Musicus Online Museum
This substantial and beautiful sequence honoring John the Evangelist only survives in a couple of northern French sources from the late twelfth and early thirteenth century. While its text is rare, the sequence’s melody (“Iustus ut palma”) was widely known in the Middle Ages and was expressed with different text, often in connection with various saints.
Like Iubilans concrepa, the text of Nostra musica contains a number of evocative phrases conveying the power of untexted song to move the supplicant closer to the divine. In particular, its opening alternate references to earthly (texted) song, and heavenly (purely musical) harmony. John the Evangelist was particularly venerated for his translation of divine wisdom into the written word. Medieval images frequently portray him as a conduit between the earthly and the eternal. The alternation between texted lines and wordless melismas in this neumatized sequence might have expressed a similar alternation between the earthly and the unknowable divine to medieval listeners.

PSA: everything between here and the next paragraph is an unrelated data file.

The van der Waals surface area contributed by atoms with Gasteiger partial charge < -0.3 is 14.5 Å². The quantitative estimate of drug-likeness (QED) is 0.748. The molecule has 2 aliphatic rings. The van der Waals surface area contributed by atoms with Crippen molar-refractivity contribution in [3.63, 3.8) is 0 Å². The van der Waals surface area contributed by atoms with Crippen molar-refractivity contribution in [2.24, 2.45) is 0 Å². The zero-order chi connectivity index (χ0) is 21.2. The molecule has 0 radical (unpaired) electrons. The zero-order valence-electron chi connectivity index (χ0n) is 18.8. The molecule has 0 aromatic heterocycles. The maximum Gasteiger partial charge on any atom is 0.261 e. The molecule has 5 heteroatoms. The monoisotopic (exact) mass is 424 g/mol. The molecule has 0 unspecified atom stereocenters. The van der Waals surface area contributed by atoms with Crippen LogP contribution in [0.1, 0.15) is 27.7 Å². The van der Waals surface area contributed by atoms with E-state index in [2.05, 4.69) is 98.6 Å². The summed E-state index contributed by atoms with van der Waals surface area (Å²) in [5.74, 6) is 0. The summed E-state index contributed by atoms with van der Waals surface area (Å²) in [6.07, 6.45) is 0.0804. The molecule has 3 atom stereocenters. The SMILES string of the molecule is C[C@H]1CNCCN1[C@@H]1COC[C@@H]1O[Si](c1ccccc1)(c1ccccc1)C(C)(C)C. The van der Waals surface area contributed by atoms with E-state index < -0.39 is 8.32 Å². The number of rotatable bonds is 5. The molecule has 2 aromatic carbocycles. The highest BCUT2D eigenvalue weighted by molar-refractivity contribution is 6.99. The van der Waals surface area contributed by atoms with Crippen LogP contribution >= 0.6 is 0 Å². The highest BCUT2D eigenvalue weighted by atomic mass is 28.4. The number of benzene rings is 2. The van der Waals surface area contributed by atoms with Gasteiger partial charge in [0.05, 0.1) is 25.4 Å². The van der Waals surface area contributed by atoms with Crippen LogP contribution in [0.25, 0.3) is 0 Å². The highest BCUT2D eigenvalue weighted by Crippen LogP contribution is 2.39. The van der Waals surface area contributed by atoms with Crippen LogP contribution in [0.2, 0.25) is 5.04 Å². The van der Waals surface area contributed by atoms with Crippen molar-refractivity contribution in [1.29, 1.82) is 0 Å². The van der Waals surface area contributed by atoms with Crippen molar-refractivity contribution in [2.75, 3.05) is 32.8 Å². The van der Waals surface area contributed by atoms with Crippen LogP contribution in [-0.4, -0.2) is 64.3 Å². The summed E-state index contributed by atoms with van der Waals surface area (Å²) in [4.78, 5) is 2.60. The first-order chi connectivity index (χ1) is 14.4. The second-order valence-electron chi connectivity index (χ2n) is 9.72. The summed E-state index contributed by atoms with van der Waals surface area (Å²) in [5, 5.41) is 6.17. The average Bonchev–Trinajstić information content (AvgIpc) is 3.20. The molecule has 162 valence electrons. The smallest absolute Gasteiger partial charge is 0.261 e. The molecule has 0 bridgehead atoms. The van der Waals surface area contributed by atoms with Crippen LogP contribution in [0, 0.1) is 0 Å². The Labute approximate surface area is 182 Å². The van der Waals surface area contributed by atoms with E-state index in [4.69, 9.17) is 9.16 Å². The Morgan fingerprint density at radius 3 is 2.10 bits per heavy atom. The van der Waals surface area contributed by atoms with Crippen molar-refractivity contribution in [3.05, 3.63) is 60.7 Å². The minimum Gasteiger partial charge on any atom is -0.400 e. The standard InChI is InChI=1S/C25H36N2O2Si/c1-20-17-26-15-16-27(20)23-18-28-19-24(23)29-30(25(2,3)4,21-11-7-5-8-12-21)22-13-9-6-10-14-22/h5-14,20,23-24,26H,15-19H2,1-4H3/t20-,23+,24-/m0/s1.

For another neumatized sequence celebrating St John the Evangelist, see Trinitatem reserat aquila.